Story Telling As a Tool to Change Negative Behaviours and Normal Practices That Drive Corruption

I believe that story telling has a strong potential to change attitudes and behaviours of children against corruption as well as encourage them to act with integrity.

– Onyinye Ough,
Executive Director, Step Up Nigeria

I believe that story telling has a strong potential to change attitudes and behaviours of children against corruption as well as encourage them to act with integrity. Through Step Up Nigeria’s ‘Catch Them Young initiative’, I am finding out that story telling could be a useful tool to educate children on the consequences of corruption. It is also helpful in influencing them to begin to act against corruption. 

Our ‘Catch Them Young Initiative’ uses anti-corruption story books written by me to teach children in primary and junior secondary schools. Thanks to MacArthur foundation, we are working towards using story telling approaches to target 20,000 children in Nigeria. Just before the lockdown, we had reached over 7000 children through story telling. I am glad that we have started seeing encouraging results. We have started receiving feedback from schools about children beginning to act with integrity and trying to be like the anti-corruption heroes in the stories. That is the beauty of storytelling because it is helping to create some fictional trendsetters around fighting corruption that children can look up to. We now have children who want to be young anti-corruption champions. 

For example, in some of the schools that we have engaged, prior to the children reading the anti- corruption story books, students would use sweets or presents to get other students to vote for them. After reading some of our story books like Emeka Money and Halima’s Vote, students now focus on getting the children to vote for them by committing to change things in the school rather than through buying them with sweets or biscuits. For me, this is encouraging and would need to be sustained so that we can get the next generation of leaders and politicians that will act with integrity during elections.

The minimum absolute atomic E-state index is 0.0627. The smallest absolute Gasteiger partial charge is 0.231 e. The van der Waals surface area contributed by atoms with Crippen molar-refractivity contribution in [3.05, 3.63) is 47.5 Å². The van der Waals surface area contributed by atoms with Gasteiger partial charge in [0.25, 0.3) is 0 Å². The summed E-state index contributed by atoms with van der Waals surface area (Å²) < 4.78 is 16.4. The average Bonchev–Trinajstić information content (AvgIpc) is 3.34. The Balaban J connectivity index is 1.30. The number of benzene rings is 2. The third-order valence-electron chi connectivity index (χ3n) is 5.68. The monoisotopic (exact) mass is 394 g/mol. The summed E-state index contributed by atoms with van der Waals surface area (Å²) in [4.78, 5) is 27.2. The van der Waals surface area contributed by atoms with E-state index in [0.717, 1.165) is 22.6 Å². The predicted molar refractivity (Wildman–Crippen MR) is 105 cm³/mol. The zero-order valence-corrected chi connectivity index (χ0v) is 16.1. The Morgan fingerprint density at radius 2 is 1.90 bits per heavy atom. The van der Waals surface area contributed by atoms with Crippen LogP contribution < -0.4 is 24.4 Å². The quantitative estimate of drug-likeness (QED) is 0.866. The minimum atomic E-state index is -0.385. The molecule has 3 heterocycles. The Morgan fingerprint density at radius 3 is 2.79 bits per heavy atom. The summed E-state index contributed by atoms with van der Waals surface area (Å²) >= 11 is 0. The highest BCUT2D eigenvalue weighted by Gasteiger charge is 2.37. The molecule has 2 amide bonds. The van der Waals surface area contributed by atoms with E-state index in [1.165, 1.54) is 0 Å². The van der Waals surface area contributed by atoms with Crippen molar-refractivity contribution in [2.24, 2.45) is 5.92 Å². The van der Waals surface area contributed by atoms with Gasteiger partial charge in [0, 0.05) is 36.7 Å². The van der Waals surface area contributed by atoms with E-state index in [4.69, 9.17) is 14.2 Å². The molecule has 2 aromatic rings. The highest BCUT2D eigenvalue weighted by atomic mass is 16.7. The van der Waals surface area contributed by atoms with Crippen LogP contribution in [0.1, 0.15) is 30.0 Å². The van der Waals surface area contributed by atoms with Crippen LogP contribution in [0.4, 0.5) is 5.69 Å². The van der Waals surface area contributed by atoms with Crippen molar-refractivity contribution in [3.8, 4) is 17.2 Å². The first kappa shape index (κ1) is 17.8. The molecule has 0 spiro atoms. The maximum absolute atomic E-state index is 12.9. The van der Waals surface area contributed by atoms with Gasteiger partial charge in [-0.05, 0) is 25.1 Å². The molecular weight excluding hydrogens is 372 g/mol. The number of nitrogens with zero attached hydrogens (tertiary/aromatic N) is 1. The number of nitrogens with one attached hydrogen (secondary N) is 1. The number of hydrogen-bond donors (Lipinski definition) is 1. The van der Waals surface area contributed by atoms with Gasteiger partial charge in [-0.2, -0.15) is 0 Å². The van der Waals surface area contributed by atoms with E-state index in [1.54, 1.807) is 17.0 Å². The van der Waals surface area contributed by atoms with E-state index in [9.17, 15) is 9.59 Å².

Another example is from an 8-year-old student that read Emeka’s Money. For those that schooled in Nigeria, if you recall in primary school sometimes class prefects have the job to write the names of noise makers in class. Prior to reading Emeka’s money, this little girl would not include the names of her friends in the list of noise makers even though they were the noise makers. After reading Emeka’s Money, she realised that including the names of her friends meant that she was not honest and was engaging in nepotism. She felt bad about this and has started including the names of her friends when writing the name of noisemakers in her class. This may sound little, but it is these little changes in behaviour that encourages the Step-Up Nigeria team to keep going and using this approach. 

Our stories are giving children more confidence to speak up against bad practices in their environment. One of the students told us of how she challenged her teacher for charging above the regular price for home economic practical classes. Even though the teacher did not change the price, she was happy to have been able to challenge the teacher who was exploiting students. Another interesting example from a girl who caught her sister trying to take N1000 from her mom’s purse. Her sister begged here not to report to her mom and promised her some candy. She refused and said it was an act of bribery. She reported to her mom. She was influenced by the stories. 

Based on our experience in Step Up Nigeria, I believe that story telling is an impactful way of teaching children about complex governance issues. It is also encouraging them to act with integrity. Hopefully in trying to build collective action in the fight against corruption through stories, we may begin to build a future society that is less tolerant of corruption and courageous enough to tackle cultural and social norms that encourage corruption.

– Written by Step Up Nigeria Executive Director, Onyinye Ough

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